A family has found closure from the 2011 Brisbane floods by using a form of crowd funding to restore an heirloom that was destroyed during the weather event.
Jim Toohey's family home in Sherwood was inundated, with floodwaters reaching the second storey of the house.
An old dresser handed down through his wife's family since the 1880s was one of the many items lost to the waters - until now.
The restored drawers were presented to Louise Toohey over the weekend as a surprise for her 50th birthday.
"Giving my wife this dresser has bought closure and [has given us] inspiration that [things] can be made good," said Mr Toohey.
The dresser was made by Mrs Toohey's great grandfather, a craftsman who cut the timber and carved the piece near Kilcoy in the late 1880s and it has been handed down through generations.
Mrs Toohey says she was blown away by the surprise.
"I always believed that one day we would be in a position to have the dresser restored but that it would be far in the future; it's been such a precious moment for all of us," she said.
Leaving the dresser behind
Mr Toohey recalls the speed of the floodwaters stopped him from saving the family's most treasured items, including his wife's wedding dress, wedding photos and home videos.
"In the run up to the flood I got my wife and kids out of the house, then for the last few hours I was on my own, but I couldn't manage to move it [the dresser] on my own and it went under," he said.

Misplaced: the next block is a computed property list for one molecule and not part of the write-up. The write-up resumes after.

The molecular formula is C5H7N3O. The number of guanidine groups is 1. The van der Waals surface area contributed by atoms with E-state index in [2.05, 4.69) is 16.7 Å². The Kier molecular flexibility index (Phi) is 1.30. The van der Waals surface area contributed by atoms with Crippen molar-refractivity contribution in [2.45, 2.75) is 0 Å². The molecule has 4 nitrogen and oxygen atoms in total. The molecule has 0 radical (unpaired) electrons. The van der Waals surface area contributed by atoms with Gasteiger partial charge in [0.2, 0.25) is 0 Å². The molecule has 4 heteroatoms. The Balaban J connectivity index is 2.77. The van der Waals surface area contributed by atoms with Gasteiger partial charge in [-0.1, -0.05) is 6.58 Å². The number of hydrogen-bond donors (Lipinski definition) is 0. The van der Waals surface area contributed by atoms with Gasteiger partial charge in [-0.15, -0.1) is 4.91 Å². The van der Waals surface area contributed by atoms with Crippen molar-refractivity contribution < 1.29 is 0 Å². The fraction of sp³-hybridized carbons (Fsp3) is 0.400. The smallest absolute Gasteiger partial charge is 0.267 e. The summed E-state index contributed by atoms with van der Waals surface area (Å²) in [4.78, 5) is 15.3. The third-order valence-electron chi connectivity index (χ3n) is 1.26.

Mr Toohey said that during the aftermath there was a tendency to destroy most of the flood affected items.
"It was a very traumatic thing for my wife; when we had access to the house days later it was the first thing she went looking for," said Mr Toohey.
"She couldn't part with it, I told her it had to go but she was really upset by it, so I wrapped it in a tarp and put it in the shed to deal with it in the future."
Restoring the magic three years on
Fine mud had permeated throughout the dresser, solvents in the water damaged the paintwork and one of the draws floated away making restoration a nightmare.
Mr Toohey says with his wife's 50th birthday looming the family decided to do all they could to restore the dresser to its previous glory.
But the cost of the restoration was too great for the family, motivating them to ask guests to contribute to the project instead of buying gifts.
Within 10 days the family had all the money they required.
Mr Toohey says the men behind the restoration were excited to be working on such a piece of furniture.
"They were obsessive to restore it to the way it was and one of the men restoring it said even the nails were handmade," he said.
"It's all been about resilience, my wife and children have been extraordinarily resilient."
© ABC 2014
17:20 EDT Dry and dusty cattle stations line the Duncan Road which weaves in and out of Western Australia and the Northern Territory.